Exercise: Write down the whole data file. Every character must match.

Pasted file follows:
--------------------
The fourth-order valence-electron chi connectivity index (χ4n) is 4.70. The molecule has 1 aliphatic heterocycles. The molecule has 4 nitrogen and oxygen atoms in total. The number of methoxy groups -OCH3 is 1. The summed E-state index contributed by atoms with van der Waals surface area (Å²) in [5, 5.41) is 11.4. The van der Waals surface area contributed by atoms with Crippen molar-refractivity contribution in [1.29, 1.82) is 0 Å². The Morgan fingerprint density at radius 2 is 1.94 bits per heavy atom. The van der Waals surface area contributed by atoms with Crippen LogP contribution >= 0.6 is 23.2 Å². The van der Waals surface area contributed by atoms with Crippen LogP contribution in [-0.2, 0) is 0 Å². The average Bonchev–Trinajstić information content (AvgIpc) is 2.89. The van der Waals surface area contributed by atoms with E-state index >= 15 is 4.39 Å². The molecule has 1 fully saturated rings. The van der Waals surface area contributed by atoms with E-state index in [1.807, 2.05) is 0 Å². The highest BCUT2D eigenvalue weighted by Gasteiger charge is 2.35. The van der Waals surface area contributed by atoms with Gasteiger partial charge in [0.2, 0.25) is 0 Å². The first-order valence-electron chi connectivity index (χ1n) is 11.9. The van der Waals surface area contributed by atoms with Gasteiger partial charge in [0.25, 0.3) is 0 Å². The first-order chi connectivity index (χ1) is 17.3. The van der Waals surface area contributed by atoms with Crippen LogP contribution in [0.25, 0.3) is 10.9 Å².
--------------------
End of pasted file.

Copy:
The fourth-order valence-electron chi connectivity index (χ4n) is 4.70. The molecule has 1 aliphatic heterocycles. The molecule has 4 nitrogen and oxygen atoms in total. The number of methoxy groups -OCH3 is 1. The summed E-state index contributed by atoms with van der Waals surface area (Å²) in [5, 5.41) is 11.4. The van der Waals surface area contributed by atoms with Crippen molar-refractivity contribution in [1.29, 1.82) is 0 Å². The Morgan fingerprint density at radius 2 is 1.94 bits per heavy atom. The van der Waals surface area contributed by atoms with Crippen LogP contribution >= 0.6 is 23.2 Å². The van der Waals surface area contributed by atoms with Crippen LogP contribution in [-0.2, 0) is 0 Å². The average Bonchev–Trinajstić information content (AvgIpc) is 2.89. The van der Waals surface area contributed by atoms with E-state index >= 15 is 4.39 Å². The molecule has 1 fully saturated rings. The van der Waals surface area contributed by atoms with E-state index in [1.807, 2.05) is 0 Å². The highest BCUT2D eigenvalue weighted by Gasteiger charge is 2.35. The van der Waals surface area contributed by atoms with Gasteiger partial charge in [0.2, 0.25) is 0 Å². The first-order valence-electron chi connectivity index (χ1n) is 11.9. The van der Waals surface area contributed by atoms with Gasteiger partial charge in [0.25, 0.3) is 0 Å². The first-order chi connectivity index (χ1) is 17.3. The van der Waals surface area contributed by atoms with Crippen LogP contribution in [0.25, 0.3) is 10.9 Å².